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The heart heals itself between beats


Selected poems


Roadside grasses, Melbourne

Can you love a city through its edges
the tattered and weary, brave grasses seen from a tram
as it shakes and rattles towards the city?

I thought I was falling in love then
face pressed against the glass, passing
a school playground where the children wore blue hats

with wide brims, fastened under the chin
like the gap between grass and earth
the blades pushing like those little necks.


After a gastroscopy

The smile on his mouth is like the mouth guard
the tube went through. He gagged a little
despite sedation. The comments were reassuring.

He asked questions. They gave him sandwiches
and tea. Returned to the waiting room
he stretches his lips at everything: reception

where he received directions — was he really
that nervous three hours ago? Everyone looks
interesting: there are flowers in a bucket

and he has a good oesophagus, a good duodenum
everything inside him is at it should be
everything is gleaming, even the winter rain.




At the last your feet swelled and their shape
changed to a caricature of a foot. How
strangely arched, it seemed, the foot
you lifted from your only fit, the slipper.

All you could wear: slippers befitting a mandarin
in maroon velvet with embroidered uppers
the widest size for your stiff high arch
to slide into, without a chance of straightening.

Racks and racks of shoes you possessed
boots and stilettos, sandals light as air
buckles, straps, suede, satin. Surely they
could have assembled into one hybrid pair

fit for your poor stiff foot that seemed
like a dinosaur trying to enter a building
the ceiling too low for the neck, the tail knocking
over the walls, the head like your pointing big toe.



The heart heals itself between beats

When the Middlesex Hospital was coming down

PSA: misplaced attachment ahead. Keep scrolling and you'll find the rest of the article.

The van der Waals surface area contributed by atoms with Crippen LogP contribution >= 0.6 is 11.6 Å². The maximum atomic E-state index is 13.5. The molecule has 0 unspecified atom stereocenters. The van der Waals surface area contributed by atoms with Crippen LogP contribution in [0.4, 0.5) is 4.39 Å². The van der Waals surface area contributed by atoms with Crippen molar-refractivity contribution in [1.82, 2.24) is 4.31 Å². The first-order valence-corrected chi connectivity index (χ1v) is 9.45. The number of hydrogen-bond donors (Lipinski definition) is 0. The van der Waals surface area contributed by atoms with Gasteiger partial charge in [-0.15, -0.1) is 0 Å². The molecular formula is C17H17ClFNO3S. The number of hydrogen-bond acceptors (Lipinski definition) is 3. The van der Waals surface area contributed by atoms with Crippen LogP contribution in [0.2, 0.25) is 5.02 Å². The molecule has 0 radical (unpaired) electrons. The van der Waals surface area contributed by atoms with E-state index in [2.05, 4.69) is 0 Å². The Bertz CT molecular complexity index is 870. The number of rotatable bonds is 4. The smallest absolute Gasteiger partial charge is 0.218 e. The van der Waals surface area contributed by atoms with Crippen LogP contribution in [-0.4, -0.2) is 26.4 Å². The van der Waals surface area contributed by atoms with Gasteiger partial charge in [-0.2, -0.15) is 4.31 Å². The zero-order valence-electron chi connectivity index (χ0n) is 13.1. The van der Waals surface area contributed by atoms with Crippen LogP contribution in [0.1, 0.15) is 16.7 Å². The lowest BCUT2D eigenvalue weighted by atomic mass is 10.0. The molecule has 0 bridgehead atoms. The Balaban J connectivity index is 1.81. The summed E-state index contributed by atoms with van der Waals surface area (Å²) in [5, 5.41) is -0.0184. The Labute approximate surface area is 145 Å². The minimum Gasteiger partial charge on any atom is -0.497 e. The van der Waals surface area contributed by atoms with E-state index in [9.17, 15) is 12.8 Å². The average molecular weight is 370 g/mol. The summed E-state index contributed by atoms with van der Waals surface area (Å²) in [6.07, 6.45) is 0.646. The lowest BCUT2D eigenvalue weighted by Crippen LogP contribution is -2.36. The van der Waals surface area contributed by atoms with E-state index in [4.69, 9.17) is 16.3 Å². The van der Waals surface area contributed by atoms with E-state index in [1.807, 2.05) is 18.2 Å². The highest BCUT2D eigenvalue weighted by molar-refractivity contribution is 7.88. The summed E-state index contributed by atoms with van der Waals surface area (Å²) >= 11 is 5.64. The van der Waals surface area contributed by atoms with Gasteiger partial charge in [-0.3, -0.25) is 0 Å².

I walked through empty corridors to the chapel
and stood behind a rood screen, admiring
self-sacrificing matrons and eminent surgeons.

The heart heals itself between beats.
The heart heals itself between beats.

Once there were amputee men in wheelchairs
outside on the pavement, smoking and flirting
'How are you, sweetheart?' Blankets over their stumps
and in their eyes no lack of meaning.

The heart heals itself between beats.
The heart heals itself between beats.

The chapel was saved. The rats ran out in legions.
The nurses and doctors kept on packing.
They carried long lengths of piping
and piled boxes in all the corridors.

The heart heals itself between beats.
The heart heals itself between beats.

I read it somewhere in a journal of cardiology.
Sometimes I mention it at dinner parties.
The use of time, the clenching of the heart
that can be no stranger to the beats of a clock

The heart heals itself between beats.

and all that accompanies the emptying and filling
of chambers where silence must be an unknown
but still love sluices and cleans and restarts
as the surgeons did in the old Middlesex.

The heart heals itself between beats.

How it works I cannot tell. Maybe each cell
proposes a soliloquy to itself and speaks
or on the warm wall of a ventricle
embroidered like a sampler over a bed

The heart heals itself between beats.
I heal myself between beats.


Elizabeth SmitherElizabeth Smither was New Zealand poet laureate (2001-3). A new collection, ‘Night Horse’ will be published by Auckland University Press in 2017.

Topic tags: Elizabeth Smither



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Existing comments

Sincere gratitude for this poem. It gives Hope. Loved it and will re read this day. Words from a soul that heal too. Thank you Elizabeth Another.

Joan Daniel | 04 October 2016  

Thank you for sharing this lovely poetry. What a beautiful gift! The last one comforted my struggling heart.

Margaret Lamb | 04 October 2016  

Elizabeth , such commonplace images with memories of those interesting times many of us experience. Magically expressed . And I agree that the heart does heal between beats, maybe a bit battered and well worn sometimes but it chugs along with amazing strength,when love."sluices and cleans and restarts" Thanks for some beautiful words on a rainy , cold spring day.

Celia | 04 October 2016  

Thank you for the heart beats, it is a moving poem

Kath O'Sullivan | 04 October 2016  

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